The Grisha Trilogy by Leigh Bardugo

Sometimes you read just the right book (or books) at just the right time and you will love them beyond reason.

Would I recommend them? Yes! They are close enough to a typical fantasy story line to be a bit fluffy and easy to read but just different and gritty enough to be page turning and wonderful. Now I just need someone to read them so we can talk about them together. But beware, I read these at just the right time when they were just what I needed and I love them beyond reason!

Whiskey Women by Fred Minnick

I like whiskey.

I am a woman.

Would I recommend it? I think that you have to really like whiskey and history to really get into this one. This book takes you from ancient civilizations when women were the first brewers, through the witch hunts when women distillers were tried as witches, in and out of two World Wars,  prohibition and bootlegging, right through advertising campaigns and up to modern day practices.

Women have played a far more prominent role in whiskey’s history than one would guess and as the book follows the history of women and whiskey, it also shows women’s role in society through the ages.

It was all interesting.

It was not captivatingly told, but it was interesting anyway.

Probably the best thing you could do is get a friend to read this book and then have them tell you all the highlights. Unless you really like whiskey and history, then you should read this book too, our friends may need us to tell them the highlights!

A Natural History of Dragons by Marie Brennan

John read the first few pages and told me that he thought I would like it because it was like Francis Hamerstrom but with dragons.  He wasn’t wrong exactly… except that not even fiction can do Francis Hamerstrom justice. (In the event that (unlike me) you did not have the good fortune grow up with her as a household name, reading books like Is She Coming Too and Strictly for the Chickens and then eventually got to work with her grumpy, old, great-horned owl, I recommend you find yourself a book of hers and become acquainted!)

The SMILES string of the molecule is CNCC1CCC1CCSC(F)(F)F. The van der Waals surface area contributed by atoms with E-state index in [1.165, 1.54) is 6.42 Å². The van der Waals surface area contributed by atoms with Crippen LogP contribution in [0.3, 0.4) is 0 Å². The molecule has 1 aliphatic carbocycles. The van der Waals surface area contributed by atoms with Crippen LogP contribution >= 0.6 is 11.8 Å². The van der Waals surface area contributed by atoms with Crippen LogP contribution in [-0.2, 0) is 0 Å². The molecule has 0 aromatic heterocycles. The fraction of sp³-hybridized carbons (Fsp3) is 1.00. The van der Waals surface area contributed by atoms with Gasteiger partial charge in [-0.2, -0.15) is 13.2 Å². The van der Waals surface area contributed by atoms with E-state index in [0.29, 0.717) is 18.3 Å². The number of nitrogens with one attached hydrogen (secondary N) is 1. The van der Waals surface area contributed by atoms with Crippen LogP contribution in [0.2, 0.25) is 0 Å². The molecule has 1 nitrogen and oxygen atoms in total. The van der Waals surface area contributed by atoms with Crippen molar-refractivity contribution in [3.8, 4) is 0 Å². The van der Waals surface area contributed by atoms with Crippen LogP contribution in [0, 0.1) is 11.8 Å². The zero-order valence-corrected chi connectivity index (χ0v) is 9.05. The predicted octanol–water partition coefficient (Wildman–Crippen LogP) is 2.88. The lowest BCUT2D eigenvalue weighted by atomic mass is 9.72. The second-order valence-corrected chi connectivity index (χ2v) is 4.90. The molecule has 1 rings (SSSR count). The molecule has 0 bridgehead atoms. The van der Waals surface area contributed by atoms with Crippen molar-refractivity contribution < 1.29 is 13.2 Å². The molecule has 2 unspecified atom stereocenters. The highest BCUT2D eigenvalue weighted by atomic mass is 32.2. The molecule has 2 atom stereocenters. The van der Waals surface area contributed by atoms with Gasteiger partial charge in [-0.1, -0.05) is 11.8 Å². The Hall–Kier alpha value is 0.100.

But, to John’s point, the main character is a woman set out to study wildlife in an era when women don’t do such things, and she does have some unorthodox ways of solving problems. So it is a bit reminiscent, it’s just that instead of prairie chickens, the wildlife she chooses to study is dragons. This puts dragons in a light that most books don’t. Not as evil treasure hording monsters (think Smaug) or amazing magical beings (think Saphira) but as fascinating and poorly understood, bits of wildlife. Alibeit one that sometimes eats people and has breath with interesting properties, as well as being a severe nuisance to the shepherds.

Would I recommend it? Would I recommend a book with a female character pushing the boundaries, dragons, a mystery and a bit of natural science? In a heartbeat!